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3 writing tips when using Google Apps

GeneralEdward KiledjianComment

Google apps have hundreds of features (some from Google, some from third parties) most users don't know about. In this short article, I want to share four tips that will make your life writing in Google apps easier (useful for students and professionals alike). 

Voice Typing

Over the years, I have spent hundreds of dollars on voice typing apps for Mac and Windows (most going to the Dragon Naturally speaking product line from Nuance software). 
For 85% of users, these expensive & complicated products are overkill, and Google makes it's excellent voice recognition engine available for free to all Google Docs users. 
Just click on tools and select Voice Typing.

  • You can check out the Google Support doc explaining this feature here but it is so simple, you should be able to turn it on and start using it immediately. Remember that you can also dictate punctuation:
  • Period
  • Comma
  • Exclamation point
  • Question mark
  • New line
  • New paragraph

Write well with Grammarly

Grammarly is a free (has a paid upgrade) service that helps improve the quality of your writing by :

  • Checking your grammar
  • checking contextually aware spelling
  • recommending vocabulary enhancements

In its simplest (free) form, Grammarly is a Chrome plug-in that works seamlessly with most web services (including Google Docs), and their correction engine is much more robust than simple word misspelling detection. 
You can upgrade to their premium service which costs ($11.66 a month when paid annually). In addition to all the features included in the free version, the premium service adds:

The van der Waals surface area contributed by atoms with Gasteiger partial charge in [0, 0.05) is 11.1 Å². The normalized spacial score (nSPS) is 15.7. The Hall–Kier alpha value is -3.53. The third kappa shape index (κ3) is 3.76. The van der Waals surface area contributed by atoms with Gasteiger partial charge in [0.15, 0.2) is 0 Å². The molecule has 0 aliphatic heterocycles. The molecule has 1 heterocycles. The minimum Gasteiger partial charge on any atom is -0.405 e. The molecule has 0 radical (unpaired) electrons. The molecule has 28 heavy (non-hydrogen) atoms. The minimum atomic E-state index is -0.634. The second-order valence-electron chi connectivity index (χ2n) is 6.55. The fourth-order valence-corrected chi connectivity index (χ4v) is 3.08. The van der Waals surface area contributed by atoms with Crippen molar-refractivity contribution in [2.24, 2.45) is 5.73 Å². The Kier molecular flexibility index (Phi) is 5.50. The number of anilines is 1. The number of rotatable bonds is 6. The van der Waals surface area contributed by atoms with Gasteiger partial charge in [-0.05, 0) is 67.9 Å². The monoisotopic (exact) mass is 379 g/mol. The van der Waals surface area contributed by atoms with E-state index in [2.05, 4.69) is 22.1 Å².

• advanced check for punctuation, grammar, context and sentence structure
  • vocabulary enhanced suggestions
  • genre-specific writing style checks
  • Plagiarism detector that references more than 8B webpages

Most users will be perfectly fine with the free version so check it out.

Grade readability

The free Hemingway App allows you to paste content into its online editor and assigns a readability score. It uses colour highlighting to identify hard to read sentences. It provides tips on how to simplify the text, use of passive voice, etc. 


There is a $19.99 premium version that operates as a standalone app (Windows and Mac only) but the web version works fine and is accessible anywhere you have a web browser.

Use a Chromebook

Those that have been following me for a while know I love Chromebooks. Chromebooks aren't perfect and won't meet everyone's requirements. Chromebooks do provide a stable, safe and reliable platform when using web-based services. 

Everything mentioned in this article is based on the web or is a chrome extension. These tips will work flawlessly on Chromebooks (whether a $200 Lenovo or a $999 Pixelbook).